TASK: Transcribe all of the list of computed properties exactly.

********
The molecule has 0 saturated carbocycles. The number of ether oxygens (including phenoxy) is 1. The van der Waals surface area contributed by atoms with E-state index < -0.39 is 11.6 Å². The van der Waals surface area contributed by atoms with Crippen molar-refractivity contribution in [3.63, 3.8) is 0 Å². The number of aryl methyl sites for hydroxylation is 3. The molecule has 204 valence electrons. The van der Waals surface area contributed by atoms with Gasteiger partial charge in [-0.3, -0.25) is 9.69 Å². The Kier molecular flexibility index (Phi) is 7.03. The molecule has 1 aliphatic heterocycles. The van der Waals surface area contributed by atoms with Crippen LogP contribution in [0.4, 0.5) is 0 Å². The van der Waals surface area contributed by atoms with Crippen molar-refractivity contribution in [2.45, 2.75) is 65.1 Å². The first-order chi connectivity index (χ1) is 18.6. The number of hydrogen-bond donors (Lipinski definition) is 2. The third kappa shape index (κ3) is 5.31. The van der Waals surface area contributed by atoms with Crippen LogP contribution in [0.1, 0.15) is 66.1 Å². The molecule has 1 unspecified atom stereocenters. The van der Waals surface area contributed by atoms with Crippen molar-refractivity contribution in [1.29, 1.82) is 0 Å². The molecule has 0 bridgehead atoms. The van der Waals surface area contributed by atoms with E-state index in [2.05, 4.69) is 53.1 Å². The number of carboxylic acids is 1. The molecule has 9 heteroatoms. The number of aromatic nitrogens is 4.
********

The molecule has 0 saturated carbocycles. The number of ether oxygens (including phenoxy) is 1. The van der Waals surface area contributed by atoms with E-state index < -0.39 is 11.6 Å². The van der Waals surface area contributed by atoms with Crippen molar-refractivity contribution in [3.63, 3.8) is 0 Å². The number of aryl methyl sites for hydroxylation is 3. The molecule has 204 valence electrons. The van der Waals surface area contributed by atoms with Gasteiger partial charge in [-0.3, -0.25) is 9.69 Å². The Kier molecular flexibility index (Phi) is 7.03. The molecule has 1 aliphatic heterocycles. The van der Waals surface area contributed by atoms with Crippen LogP contribution in [0.4, 0.5) is 0 Å². The van der Waals surface area contributed by atoms with Crippen molar-refractivity contribution in [2.45, 2.75) is 65.1 Å². The first-order chi connectivity index (χ1) is 18.6. The number of hydrogen-bond donors (Lipinski definition) is 2. The third kappa shape index (κ3) is 5.31. The van der Waals surface area contributed by atoms with Crippen LogP contribution in [0.1, 0.15) is 66.1 Å². The molecule has 1 unspecified atom stereocenters. The van der Waals surface area contributed by atoms with Crippen molar-refractivity contribution in [1.29, 1.82) is 0 Å². The molecule has 0 bridgehead atoms. The van der Waals surface area contributed by atoms with E-state index in [2.05, 4.69) is 53.1 Å². The number of carboxylic acids is 1. The molecule has 9 heteroatoms. The number of aromatic nitrogens is 4.